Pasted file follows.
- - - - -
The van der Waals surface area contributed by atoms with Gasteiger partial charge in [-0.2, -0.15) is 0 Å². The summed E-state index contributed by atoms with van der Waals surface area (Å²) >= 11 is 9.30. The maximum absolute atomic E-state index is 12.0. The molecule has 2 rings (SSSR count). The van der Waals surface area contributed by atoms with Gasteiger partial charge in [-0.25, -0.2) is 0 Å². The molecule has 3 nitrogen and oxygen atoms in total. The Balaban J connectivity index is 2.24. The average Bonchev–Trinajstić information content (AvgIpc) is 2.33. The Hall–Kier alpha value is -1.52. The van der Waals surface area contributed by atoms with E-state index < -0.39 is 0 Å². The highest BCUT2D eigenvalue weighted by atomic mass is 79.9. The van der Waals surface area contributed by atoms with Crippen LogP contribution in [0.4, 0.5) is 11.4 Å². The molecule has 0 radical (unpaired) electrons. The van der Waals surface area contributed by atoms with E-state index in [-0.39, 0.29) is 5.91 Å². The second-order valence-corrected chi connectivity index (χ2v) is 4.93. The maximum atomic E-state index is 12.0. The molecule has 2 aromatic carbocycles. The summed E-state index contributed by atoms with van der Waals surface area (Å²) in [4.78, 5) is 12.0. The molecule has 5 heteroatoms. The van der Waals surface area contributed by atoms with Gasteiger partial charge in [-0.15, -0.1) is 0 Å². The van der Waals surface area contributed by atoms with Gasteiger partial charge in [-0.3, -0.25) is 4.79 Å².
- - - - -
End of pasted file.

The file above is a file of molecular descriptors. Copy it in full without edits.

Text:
The van der Waals surface area contributed by atoms with Gasteiger partial charge in [-0.2, -0.15) is 0 Å². The summed E-state index contributed by atoms with van der Waals surface area (Å²) >= 11 is 9.30. The maximum absolute atomic E-state index is 12.0. The molecule has 2 rings (SSSR count). The van der Waals surface area contributed by atoms with Gasteiger partial charge in [-0.25, -0.2) is 0 Å². The molecule has 3 nitrogen and oxygen atoms in total. The Balaban J connectivity index is 2.24. The average Bonchev–Trinajstić information content (AvgIpc) is 2.33. The Hall–Kier alpha value is -1.52. The van der Waals surface area contributed by atoms with E-state index < -0.39 is 0 Å². The highest BCUT2D eigenvalue weighted by atomic mass is 79.9. The van der Waals surface area contributed by atoms with Crippen LogP contribution in [0.4, 0.5) is 11.4 Å². The molecule has 0 radical (unpaired) electrons. The van der Waals surface area contributed by atoms with E-state index in [-0.39, 0.29) is 5.91 Å². The second-order valence-corrected chi connectivity index (χ2v) is 4.93. The maximum atomic E-state index is 12.0. The molecule has 2 aromatic carbocycles. The summed E-state index contributed by atoms with van der Waals surface area (Å²) in [4.78, 5) is 12.0. The molecule has 5 heteroatoms. The van der Waals surface area contributed by atoms with Gasteiger partial charge in [-0.15, -0.1) is 0 Å². The van der Waals surface area contributed by atoms with Gasteiger partial charge in [-0.3, -0.25) is 4.79 Å².